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‘First Do No Harm’ the documentary film directed by James Reynolds aims a theatrical release in United States this year. The film explores the story behind the controversial and paternalistic history of blood transfusions. The film is produced by Asia Geographic, which is a niche entertainment company.
The movie unfolds as world renowned experts share the latest scientific evidence, debunking claims that blood always saves lives. Millions of patients are now in danger from previously unknown risks associated with blood transfusions; like the effects of DNA and Chromosome transfer.
This documentary will make a difference in telling the story the documentary utilizes a wide variety of resources including research interviews, reconstructions, archival footage, photographs, maps, diagrams and graphics. Blood transfusions enabled surgeons to routinely perform lifesaving procedures unimaginable prior to World War II in the context of relatively limited resuscitation options available then, and it undoubtedly saved many lives.
Scientific research behind ‘First Do No Harm’
Astonishingly blood transfusion as a therapy has never undergone the rigorous testing that all other pharmaceutical agents must submit to before they are approved for use. In the early 1970s renowned medical pioneers like Denton Cooley MD began questioning the vision of “give a unit of blood and save a life.” The worldwide AIDS epidemic cast a spotlight on blood transfusions in the 1980s, efforts to eliminate the unseen risks of transfusion intensified.
The movie tells the story behind the evolution of many transfusion misconceptions like the fallacious assumption that blood stored for transfusion delivers oxygen. Since the last century the assumption has been that the oxygen-carrying capacity of stored blood is conclusive; however, this theory is untested. New insights reveal that during storage numerous changes occur in red cells and their biological function is altered. This condition is referred to as the storage lesion. The increased rigidity of the red cell membrane, the low levels of 2,3 Diphosphoglycerate and nitric oxide simply mean oxygen delivery to cells is impaired. This may help explain why blood transfusions actually harm some recipients. Another study reports that patients receiving blood that was stored for over two weeks were 70% more likely to die within a year than those who received fresh blood (The New England Journal of Medicine, vol 358, p1229).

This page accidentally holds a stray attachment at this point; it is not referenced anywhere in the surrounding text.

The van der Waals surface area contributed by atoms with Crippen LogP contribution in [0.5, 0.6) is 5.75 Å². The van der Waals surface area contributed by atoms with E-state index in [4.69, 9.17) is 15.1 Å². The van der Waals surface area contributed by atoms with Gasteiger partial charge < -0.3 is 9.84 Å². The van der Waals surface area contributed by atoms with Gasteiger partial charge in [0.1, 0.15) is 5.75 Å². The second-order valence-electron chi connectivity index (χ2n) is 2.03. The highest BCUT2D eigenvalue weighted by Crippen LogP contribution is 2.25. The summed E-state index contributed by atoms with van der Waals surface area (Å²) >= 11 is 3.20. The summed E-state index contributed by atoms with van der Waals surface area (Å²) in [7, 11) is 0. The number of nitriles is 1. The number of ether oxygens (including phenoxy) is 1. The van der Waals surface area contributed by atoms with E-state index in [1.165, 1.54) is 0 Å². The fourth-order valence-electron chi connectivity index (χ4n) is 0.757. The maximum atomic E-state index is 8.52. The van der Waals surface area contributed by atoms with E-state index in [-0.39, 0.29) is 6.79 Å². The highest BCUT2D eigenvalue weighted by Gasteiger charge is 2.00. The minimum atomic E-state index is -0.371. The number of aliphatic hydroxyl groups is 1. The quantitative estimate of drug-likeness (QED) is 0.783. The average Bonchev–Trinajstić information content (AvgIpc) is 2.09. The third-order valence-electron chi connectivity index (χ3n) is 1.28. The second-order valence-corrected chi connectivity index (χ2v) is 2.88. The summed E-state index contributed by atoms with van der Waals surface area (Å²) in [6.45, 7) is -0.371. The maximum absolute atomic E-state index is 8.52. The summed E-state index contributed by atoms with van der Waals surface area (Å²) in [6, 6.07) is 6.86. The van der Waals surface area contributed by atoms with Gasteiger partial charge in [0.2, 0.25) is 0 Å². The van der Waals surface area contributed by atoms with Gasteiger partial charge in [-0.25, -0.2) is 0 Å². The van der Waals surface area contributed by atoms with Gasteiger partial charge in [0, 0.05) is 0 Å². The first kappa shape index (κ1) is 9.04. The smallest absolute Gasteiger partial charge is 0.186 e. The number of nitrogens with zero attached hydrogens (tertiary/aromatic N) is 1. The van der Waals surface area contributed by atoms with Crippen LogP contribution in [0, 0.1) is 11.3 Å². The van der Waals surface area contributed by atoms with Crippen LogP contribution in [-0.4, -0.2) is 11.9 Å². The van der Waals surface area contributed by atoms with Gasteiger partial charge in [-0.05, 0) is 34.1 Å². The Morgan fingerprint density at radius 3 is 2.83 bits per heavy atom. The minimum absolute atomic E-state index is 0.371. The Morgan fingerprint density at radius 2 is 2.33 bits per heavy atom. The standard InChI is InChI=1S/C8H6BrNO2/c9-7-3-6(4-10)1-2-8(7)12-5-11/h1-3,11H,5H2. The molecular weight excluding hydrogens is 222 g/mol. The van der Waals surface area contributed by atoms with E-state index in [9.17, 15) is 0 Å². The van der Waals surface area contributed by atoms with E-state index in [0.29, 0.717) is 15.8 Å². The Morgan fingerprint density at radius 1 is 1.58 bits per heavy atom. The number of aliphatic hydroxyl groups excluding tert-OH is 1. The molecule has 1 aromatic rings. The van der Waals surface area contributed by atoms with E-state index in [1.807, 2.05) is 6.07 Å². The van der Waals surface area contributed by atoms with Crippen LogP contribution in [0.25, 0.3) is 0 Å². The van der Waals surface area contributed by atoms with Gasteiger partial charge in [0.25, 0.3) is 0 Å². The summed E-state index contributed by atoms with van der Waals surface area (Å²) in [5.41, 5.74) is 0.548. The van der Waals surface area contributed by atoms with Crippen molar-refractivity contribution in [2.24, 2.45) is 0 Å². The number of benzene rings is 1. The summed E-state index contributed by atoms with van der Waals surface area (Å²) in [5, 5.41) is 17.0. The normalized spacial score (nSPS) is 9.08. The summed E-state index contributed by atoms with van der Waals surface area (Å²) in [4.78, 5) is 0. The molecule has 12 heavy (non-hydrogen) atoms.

What do these new findings mean for advocates of transfusion medicine?
Millions of patients may now be in danger from previously unknown risks associated with blood transfusions; for example the effects of DNA and chromosome transfers. The article, 'Transfusion-associated microchimeris says: “Y chromosome-based assay, investigators from our group studied women who received a relatively large number of allogeneic [donor] cellular blood transfusions 7 out of the 10 trauma patients showed survival of donor leucocytes for more than 6 months post-transfusion. According to another study, 'Michrochimerism decades after transfusion among combat-injured US veterans from the Vietnam, Korean and World War II conflicts', Transfusion 2008; 48: 1609- 15, “Transfusion for combat-related injury can result in michrochimerism that lasts for 60 years, suggesting that it may involve permanent engraftment”.
“There was little evidence to corroborate that blood would improve patients' outcomes in the vast majority of clinical scenarios in which transfusions are currently routinely considered,” says Dr. Aryeh Shander, Clinical Professor of Anaesthesiology, and Medicine & Surgery at the Mount Sinai School of Medicine in New York, USA. When transfusion is indicated for symptomatic anaemia, consideration should be given to transfuse one unit versus two. The mantra is to reduce, reuse and recycle. Coupled with optimizing red blood cell counts before surgery, the patient in effect becomes his own blood bank.
Globally 95 million units of blood are transfused annually. In the United States, over 80,000 units of blood components are transfused every day. In that country the price of a single unit is $1,200. What is not factored into the cost equation are civil cases and out of court settlements paid to victims of transfusion mishaps.What happens if a natural disaster, or terrorist act destroys a hospital's blood bank?“The events in the 2004 Beslan school massacre were a great tragedy not only for Russia, but for the whole world also,” acknowledges Vitaly Slepushkin, Professor of Medicine, Vladikavkaz Medical Academy, Vladikavkaz, Russia, he concludes “blood transfusions were few, and the number of patients that died was very, very low. I take a legitimate pride in this achievement of mine and my colleagues.” The Department of Health of the Government of Western Australia is moving from behavior-based transfusion practice to patient blood management as a standard of care statewide between 2008 and 2012. Studies have demonstrated that a reduction in blood transfusions means a reduction in associated risks of postoperative infection, patient length of hospital stay and costs. Empowering doctors to advise and patients to decide - the movie rallies leaders in medicine to – above all, first, do no harm.